Are there certain foods that can help reduce osteoarthritis pain? What about supplements?
Osteoarthritis is the most common form of arthritis, affecting one in six Canadians. It’s estimated that one-quarter of people with the disease are unable to perform everyday activities.
Osteoarthritis is progressive and can’t be cured. Treatments, including medication and lifestyle measures, are aimed at relieving symptoms and improving mobility.
While there’s no specific diet to treat the disease, certain dietary modifications may help cut inflammation and support joint health.
Osteoarthritis occurs when the cartilage in a joint breaks down and the underlying bone changes. Symptoms include joint pain, stiffness, swelling, reduced flexibility and a creaking sound when joints move. The knees, hips, hands, big toe and spine are most commonly affected.
Risk factors include aging, family history, previous joint injury, sedentary lifestyle and obesity. Carrying excess weight increases the strain on weight-bearing joints; excess body fat can also cause inflammation, worsening symptoms.
Research suggests that the following dietary strategies may help lessen symptoms as well as disease progression.
Weight control: There’s plenty of evidence that losing excess weight, even 5 per cent of body weight, leads to pain relief and improved joint function in knee osteoarthritis. And the greater the weight loss, the greater the benefit.
Include regular exercise tailored to your mobility in your weight-loss program. Research indicates that a combination of strength, flexibility and aerobic exercise is most likely to improve joint pain and function.
Anti-inflammatory fats: Dietary fat may influence cartilage breakdown and inflammation. A recent study of 2,092 participants with knee osteoarthritis, for example, found that higher intakes of saturated fat, found in fatty meats and dairy products, were linked to increased disease progression.
Higher intakes of monounsaturated fats, which have anti-inflammatory properties, were associated with reduced progression. Good sources of monounsaturated fats include olive oil, olives, avocado, peanuts, peanut oil, almonds, cashews, pecans and pistachios.
Omega-3 fatty acids in oily fish (e.g., salmon, trout, sardines, mackerel and herring) may also help reduce inflammation. Aim to include two servings in your diet each week.
There’s some evidence, albeit limited, that a daily, low-dose fish oil supplement (1,000 milligrams) may improve joint pain in knee osteoarthritis.
Dietary fibre: Two large long-term studies from the United States published in 2017 found that a fibre-rich diet protected against painful knee osteoarthritis.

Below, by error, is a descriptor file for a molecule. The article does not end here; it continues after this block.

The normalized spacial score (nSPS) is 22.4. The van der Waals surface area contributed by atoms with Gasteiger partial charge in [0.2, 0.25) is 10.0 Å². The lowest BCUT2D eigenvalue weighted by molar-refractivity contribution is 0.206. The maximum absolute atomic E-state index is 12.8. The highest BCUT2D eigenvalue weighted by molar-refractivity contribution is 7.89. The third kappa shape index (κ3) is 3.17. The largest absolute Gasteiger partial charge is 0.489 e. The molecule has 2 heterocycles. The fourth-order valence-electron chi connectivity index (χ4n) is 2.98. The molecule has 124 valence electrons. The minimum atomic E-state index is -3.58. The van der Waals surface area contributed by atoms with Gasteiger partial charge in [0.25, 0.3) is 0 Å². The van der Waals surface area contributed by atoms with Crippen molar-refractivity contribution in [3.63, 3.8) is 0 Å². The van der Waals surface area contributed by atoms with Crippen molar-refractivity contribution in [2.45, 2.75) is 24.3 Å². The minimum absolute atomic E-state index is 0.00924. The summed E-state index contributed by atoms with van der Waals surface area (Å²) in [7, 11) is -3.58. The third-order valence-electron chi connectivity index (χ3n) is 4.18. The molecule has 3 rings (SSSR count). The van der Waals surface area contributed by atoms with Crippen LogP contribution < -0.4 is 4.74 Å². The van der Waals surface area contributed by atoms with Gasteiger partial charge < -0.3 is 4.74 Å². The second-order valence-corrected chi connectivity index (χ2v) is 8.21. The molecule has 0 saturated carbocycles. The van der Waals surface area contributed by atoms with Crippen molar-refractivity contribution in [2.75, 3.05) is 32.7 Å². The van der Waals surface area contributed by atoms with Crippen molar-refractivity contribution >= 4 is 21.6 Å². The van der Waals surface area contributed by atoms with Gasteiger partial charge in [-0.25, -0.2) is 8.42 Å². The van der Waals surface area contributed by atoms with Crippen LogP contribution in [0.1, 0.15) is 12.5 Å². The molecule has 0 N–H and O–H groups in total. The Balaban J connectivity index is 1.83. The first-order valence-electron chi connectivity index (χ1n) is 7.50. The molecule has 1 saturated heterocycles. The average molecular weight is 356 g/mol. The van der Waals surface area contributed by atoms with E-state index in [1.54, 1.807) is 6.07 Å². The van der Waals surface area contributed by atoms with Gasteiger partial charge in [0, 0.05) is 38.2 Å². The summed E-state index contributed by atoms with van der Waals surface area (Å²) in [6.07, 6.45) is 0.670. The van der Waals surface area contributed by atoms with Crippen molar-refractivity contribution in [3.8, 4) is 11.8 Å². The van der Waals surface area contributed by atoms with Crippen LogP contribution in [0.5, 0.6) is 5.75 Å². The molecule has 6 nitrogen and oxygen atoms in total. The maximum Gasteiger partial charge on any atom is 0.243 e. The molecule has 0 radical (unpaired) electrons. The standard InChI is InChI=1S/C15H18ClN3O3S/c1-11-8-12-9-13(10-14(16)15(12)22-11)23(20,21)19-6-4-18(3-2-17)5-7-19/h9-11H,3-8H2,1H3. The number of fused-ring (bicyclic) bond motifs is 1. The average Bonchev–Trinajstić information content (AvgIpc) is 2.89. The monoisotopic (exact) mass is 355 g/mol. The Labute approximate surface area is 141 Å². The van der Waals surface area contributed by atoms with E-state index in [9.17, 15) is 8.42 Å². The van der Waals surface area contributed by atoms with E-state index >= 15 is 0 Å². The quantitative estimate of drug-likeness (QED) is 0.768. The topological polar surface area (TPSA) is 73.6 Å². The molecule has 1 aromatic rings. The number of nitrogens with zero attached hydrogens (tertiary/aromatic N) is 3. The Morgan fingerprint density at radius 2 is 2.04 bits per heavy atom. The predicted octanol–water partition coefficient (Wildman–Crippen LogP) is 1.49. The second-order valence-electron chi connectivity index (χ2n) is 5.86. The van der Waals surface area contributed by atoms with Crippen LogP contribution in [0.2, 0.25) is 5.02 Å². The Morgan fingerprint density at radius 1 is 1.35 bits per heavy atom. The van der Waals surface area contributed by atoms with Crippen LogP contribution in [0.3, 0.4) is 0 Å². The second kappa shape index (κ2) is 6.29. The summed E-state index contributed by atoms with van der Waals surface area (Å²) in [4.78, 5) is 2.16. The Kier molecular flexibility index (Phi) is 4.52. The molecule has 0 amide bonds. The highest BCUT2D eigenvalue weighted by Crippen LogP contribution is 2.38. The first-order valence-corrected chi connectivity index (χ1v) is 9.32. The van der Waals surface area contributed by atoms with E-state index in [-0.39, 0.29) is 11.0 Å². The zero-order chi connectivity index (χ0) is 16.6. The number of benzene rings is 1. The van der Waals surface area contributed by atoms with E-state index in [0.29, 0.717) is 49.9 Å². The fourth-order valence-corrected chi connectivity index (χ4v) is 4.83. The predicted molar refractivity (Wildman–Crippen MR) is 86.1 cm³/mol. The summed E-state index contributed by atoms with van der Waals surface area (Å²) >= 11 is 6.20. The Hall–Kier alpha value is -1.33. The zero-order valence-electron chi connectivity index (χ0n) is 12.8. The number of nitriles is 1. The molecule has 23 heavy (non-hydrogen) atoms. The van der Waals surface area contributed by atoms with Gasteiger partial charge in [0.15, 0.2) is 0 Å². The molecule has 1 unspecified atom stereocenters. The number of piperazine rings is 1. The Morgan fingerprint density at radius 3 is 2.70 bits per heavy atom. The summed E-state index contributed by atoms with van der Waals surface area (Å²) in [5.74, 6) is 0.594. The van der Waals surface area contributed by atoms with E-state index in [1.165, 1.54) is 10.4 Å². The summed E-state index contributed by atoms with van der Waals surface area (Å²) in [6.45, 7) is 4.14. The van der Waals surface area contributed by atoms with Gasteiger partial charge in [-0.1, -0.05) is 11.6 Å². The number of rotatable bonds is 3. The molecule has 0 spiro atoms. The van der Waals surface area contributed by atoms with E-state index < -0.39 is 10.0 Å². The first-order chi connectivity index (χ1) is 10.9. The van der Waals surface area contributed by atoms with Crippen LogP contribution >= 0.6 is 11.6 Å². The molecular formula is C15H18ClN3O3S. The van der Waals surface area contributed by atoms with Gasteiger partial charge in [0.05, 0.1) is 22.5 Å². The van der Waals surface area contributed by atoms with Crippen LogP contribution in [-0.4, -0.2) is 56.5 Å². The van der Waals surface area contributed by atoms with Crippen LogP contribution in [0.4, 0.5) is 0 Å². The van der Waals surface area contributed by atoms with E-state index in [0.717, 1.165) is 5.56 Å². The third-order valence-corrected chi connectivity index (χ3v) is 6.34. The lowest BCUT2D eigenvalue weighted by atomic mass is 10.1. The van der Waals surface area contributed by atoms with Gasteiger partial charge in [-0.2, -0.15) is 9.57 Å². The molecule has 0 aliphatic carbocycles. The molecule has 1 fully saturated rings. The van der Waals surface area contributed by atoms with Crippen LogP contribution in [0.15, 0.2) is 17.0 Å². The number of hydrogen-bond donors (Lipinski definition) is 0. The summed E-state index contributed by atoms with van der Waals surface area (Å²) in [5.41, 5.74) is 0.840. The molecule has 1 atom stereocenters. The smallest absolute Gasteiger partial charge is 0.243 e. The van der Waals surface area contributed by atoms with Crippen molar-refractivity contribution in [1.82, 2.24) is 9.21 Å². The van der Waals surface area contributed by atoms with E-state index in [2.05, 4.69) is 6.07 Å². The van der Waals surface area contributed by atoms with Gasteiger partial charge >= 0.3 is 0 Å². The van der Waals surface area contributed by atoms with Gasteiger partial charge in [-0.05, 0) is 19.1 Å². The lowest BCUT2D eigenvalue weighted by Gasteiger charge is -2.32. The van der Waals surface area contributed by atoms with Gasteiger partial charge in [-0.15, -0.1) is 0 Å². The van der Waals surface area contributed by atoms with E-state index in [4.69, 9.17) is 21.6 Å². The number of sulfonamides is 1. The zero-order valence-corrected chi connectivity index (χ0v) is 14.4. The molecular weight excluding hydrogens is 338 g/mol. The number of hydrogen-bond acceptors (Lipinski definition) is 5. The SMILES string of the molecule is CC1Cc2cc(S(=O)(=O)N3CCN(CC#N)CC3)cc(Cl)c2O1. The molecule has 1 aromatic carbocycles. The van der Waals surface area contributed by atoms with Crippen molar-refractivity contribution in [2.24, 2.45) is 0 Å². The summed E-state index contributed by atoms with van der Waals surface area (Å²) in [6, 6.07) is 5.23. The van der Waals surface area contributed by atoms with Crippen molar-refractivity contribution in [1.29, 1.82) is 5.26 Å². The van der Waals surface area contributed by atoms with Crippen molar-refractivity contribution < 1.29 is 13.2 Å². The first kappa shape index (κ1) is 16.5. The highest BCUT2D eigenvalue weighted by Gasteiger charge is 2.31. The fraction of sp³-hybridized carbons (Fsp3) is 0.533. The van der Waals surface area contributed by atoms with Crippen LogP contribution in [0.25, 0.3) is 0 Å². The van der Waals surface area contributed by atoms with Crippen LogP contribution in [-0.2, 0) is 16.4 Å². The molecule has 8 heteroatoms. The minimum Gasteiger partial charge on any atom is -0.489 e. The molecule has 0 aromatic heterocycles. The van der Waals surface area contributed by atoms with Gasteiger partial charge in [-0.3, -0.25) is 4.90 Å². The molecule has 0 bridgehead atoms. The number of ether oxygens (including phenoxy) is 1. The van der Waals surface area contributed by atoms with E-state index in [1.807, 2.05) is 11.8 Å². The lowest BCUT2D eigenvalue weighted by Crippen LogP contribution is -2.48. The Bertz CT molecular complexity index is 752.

Participants who consumed the most fibre reported less knee pain and were less likely to be diagnosed with knee osteoarthritis. Those who ate more fibre also reported less worsening of joint pain over four years.
A high-fibre diet can help lower inflammation by fuelling the growth of healthy gut bacteria. It may also aid weight loss.
Include fruits, vegetables and whole grains in your diet each day. Make a point of eating pulses (e.g., black beans, chickpeas and lentils) on a regular basis.
Antioxidants: Beta-carotene and vitamins C and E act as antioxidants protecting the body from damaging free radicals, which may be involved in osteoarthritis progression. Vitamin C is also needed for collagen formation.
While supplement studies have turned up conflicting results, it’s still important to get enough of these nutrients from your diet.
You’ll find beta-carotene in sweet potato, carrots, butternut squash, spinach, Swiss chard, broccoli, red pepper, mango, cantaloupe and dried apricots.
Citrus fruit, kiwifruit, strawberries, mango, cantaloupe, red and green bell peppers, broccoli, cauliflower, Brussels sprouts, cabbage and tomato juice are good sources of vitamin C.
Sunflower seeds, sunflower oil, safflower oil, almonds, hazelnuts, peanuts and peanut butter are high in vitamin E.
Vitamin K: Observational research has linked higher intakes of vitamin K, needed to maintain healthy bone and cartilage, to a lower risk of knee osteoarthritis and lower levels of inflammation.
Cooked leafy greens (e.g., kale, spinach, Swiss chard, collards, beet greens) are exceptional sources of vitamin K.
Supplements: Most studies have shown that glucosamine sulfate modestly reduces pain in knee osteoarthritis, while the evidence for chondroitin sulfate is mixed.
Small studies also suggest that curcumin, the active ingredient in the spice turmeric, can improve arthritic knee pain. Speak to your health care provider about supplementing safely.
Leslie Beck, a Toronto-based private practice dietitian, is Director of Food and Nutrition at Medcan.
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